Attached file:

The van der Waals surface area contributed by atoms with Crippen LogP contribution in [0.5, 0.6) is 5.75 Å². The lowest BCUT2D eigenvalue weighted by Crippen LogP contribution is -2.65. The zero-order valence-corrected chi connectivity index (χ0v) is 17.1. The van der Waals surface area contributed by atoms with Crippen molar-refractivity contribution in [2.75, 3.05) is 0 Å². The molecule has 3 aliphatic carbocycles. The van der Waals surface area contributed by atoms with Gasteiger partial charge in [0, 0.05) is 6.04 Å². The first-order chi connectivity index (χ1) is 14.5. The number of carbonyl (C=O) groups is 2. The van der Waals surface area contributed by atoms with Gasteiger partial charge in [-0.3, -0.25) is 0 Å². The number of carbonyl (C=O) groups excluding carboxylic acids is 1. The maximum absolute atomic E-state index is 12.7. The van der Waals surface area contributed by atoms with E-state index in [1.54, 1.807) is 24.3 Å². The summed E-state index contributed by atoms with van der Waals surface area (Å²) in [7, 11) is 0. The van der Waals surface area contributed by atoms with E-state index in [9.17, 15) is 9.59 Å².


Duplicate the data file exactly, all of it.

The van der Waals surface area contributed by atoms with Crippen LogP contribution in [0.5, 0.6) is 5.75 Å². The lowest BCUT2D eigenvalue weighted by Crippen LogP contribution is -2.65. The zero-order valence-corrected chi connectivity index (χ0v) is 17.1. The van der Waals surface area contributed by atoms with Crippen molar-refractivity contribution in [2.75, 3.05) is 0 Å². The molecule has 3 aliphatic carbocycles. The van der Waals surface area contributed by atoms with Gasteiger partial charge in [0, 0.05) is 6.04 Å². The first-order chi connectivity index (χ1) is 14.5. The number of carbonyl (C=O) groups is 2. The van der Waals surface area contributed by atoms with Gasteiger partial charge in [-0.3, -0.25) is 0 Å². The number of carbonyl (C=O) groups excluding carboxylic acids is 1. The maximum absolute atomic E-state index is 12.7. The van der Waals surface area contributed by atoms with E-state index in [1.54, 1.807) is 24.3 Å². The summed E-state index contributed by atoms with van der Waals surface area (Å²) in [7, 11) is 0. The van der Waals surface area contributed by atoms with E-state index in [9.17, 15) is 9.59 Å².